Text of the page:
Facilitating Creativity with Style: Understanding and Valuing Differences
Diane Houle-Rutherford (2002)
The mental processes used in problem solving, according to Kirton, must take in into account, first the observation of (or search for) appropriate opportunity and then deploy the necessary motivation to exploit them successfully. Second, there are the two main variables that are used in the successful delivery of the exploitation of opportunity: capacity, e.g., skills, knowledge, experience and the preferred style of individuals as they both relate to one’s creativity, problem solving and management of change. The creativity literature, however, historically has concentrated its efforts on capacity and has often confused it with style. So how can we tell the difference? One sure way is by noticing the different questions we put forward when we need to measure either of them: for style the question could be: “In what way do you prefer to solve problems?” whereas for level (of capacity) it is “how well can you deliver?
So, why learn about styles?
It offers a fresh insight into inter-person conflict (people with widely different styles of problem solving tend to fall out)
With this insight we can pave the way to more, as well as more fruitful, collaboration between individuals (boss – employees, colleagues, facilitators – clients, teams)
It allows us to get on with others while remaining different from them, by valuing the difference between them and us.
How different are we? Looking at other people around us we can easily identify various factors that could be considered different: we may speak a different language, we may have skin with a different colour, we may be of a different age group, gender, social or professional background. As a society we try very hard to understand the other groups. We have focussed our attention on awareness, understanding and appreciation of people that are obviously different. We even have policies to ensure that people are treated equally and fairly. We say we are “different but equally valuable”. Of course, we do not think with our skin, but the other variables I have mentioned are reflected in some of the values connected to our thinking. Of these, there are two that are of key importance because they have a direct affect on what we think: Level (e.g., capacity, knowledge, experience) and style. Whilst, our characteristic style of solving problems (being creative) seems, to many, to be less obviously important, nevertheless, style and level differences are always present and often confused and misunderstood. We have all experienced situations where our level of comfort varies greatly depending on whom we are with; there are some with whom we feel very comfortable yet others with whom, for some reason, we do not seem to connect. Difficulties that arise from those differences are sometimes labelled “personality clashes”. One explanation for these differences resides in the characteristic way (style) that people prefer to solve problems. Understanding these differences is the first step towards valuing them and Adaption-Innovation Theory shows how every style is uniquely valuable to groups and organizations. We are different AND equally valuable.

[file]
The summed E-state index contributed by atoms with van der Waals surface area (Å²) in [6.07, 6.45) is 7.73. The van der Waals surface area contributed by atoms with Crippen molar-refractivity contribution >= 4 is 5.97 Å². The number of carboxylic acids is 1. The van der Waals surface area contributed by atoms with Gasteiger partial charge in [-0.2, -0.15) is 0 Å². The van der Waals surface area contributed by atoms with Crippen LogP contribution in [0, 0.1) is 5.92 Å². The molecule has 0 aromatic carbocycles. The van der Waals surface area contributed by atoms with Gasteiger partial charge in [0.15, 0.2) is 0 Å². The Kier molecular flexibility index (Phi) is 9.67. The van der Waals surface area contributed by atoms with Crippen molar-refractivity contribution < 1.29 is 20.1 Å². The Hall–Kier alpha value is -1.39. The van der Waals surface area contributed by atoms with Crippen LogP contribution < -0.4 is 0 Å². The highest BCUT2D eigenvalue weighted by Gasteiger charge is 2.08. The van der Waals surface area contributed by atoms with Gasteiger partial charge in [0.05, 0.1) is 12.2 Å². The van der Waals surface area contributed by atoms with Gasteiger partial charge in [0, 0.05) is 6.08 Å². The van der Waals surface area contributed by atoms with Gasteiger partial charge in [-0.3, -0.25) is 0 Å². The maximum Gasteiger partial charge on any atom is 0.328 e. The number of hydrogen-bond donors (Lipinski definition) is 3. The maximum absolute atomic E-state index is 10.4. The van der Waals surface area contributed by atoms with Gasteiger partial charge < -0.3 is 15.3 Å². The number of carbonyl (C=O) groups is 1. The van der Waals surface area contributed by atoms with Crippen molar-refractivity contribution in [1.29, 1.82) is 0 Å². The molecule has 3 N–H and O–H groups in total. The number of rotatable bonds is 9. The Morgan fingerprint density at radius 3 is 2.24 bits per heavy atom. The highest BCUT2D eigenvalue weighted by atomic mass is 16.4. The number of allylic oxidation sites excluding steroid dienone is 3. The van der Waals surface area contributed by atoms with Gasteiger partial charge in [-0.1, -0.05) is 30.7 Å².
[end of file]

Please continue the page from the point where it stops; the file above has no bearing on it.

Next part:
The paradox of structure
So we are different, but how? Everyone makes decisions, solves problems and deals with changes every day. We all need (cognitive) structure to solve problems – what we know (or do not), motive, attitude, belief, plans, policies, theories as well as style constitute structure. Such structure is enabling – it helps us achieve – but it is, at the same time limiting. What is different is how we prefer to go about solving problems by managing our available structure? Some people will prefer to operate, i.e. solve problems and make decisions, within a given structure, while others may work inside or outside the generally agreed structure, but will frequently do so around and across the edges. These style differences are normally distributed on a continuum ranging from highly adaptive (a preference for a relatively high degree of structure) to highly innovative (a preference for a relatively low degree of structure). The more adaptive person prefers to deal with problems associated with more structure – they can work more comfortably within an existing paradigm while the more innovative prefer to deal with problems with less structure and will be more likely to work on the edges of the prevailing paradigm. Both perceive the same structure differently: the adaptor is more likely see the enabling aspects of a current structure whereas the innovator is more likely see its restricting aspects. Both need structure but manage it differently: The more adaptive change the paradigm as they use it, mainly by improving it. The more innovative see a need to change the structure in order to solve their problem.